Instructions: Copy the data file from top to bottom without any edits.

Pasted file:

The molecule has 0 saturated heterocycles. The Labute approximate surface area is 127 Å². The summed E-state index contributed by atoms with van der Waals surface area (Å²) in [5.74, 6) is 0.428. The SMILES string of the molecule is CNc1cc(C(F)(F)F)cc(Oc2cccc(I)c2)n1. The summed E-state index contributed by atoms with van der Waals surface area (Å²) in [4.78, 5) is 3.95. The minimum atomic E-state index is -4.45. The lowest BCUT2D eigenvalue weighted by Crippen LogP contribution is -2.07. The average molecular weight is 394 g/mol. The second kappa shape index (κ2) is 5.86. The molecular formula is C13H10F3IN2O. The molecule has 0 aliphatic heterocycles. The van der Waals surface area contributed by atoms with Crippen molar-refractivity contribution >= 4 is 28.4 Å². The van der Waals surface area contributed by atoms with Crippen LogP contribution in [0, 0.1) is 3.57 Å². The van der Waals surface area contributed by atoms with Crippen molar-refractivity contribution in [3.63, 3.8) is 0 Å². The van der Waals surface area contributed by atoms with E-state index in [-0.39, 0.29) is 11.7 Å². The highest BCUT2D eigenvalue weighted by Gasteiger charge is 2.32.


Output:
The molecule has 0 saturated heterocycles. The Labute approximate surface area is 127 Å². The summed E-state index contributed by atoms with van der Waals surface area (Å²) in [5.74, 6) is 0.428. The SMILES string of the molecule is CNc1cc(C(F)(F)F)cc(Oc2cccc(I)c2)n1. The summed E-state index contributed by atoms with van der Waals surface area (Å²) in [4.78, 5) is 3.95. The minimum atomic E-state index is -4.45. The lowest BCUT2D eigenvalue weighted by Crippen LogP contribution is -2.07. The average molecular weight is 394 g/mol. The second kappa shape index (κ2) is 5.86. The molecular formula is C13H10F3IN2O. The molecule has 0 aliphatic heterocycles. The van der Waals surface area contributed by atoms with Crippen molar-refractivity contribution >= 4 is 28.4 Å². The van der Waals surface area contributed by atoms with Crippen LogP contribution in [0, 0.1) is 3.57 Å². The van der Waals surface area contributed by atoms with Crippen molar-refractivity contribution in [3.63, 3.8) is 0 Å². The van der Waals surface area contributed by atoms with E-state index in [-0.39, 0.29) is 11.7 Å². The highest BCUT2D eigenvalue weighted by Gasteiger charge is 2.32.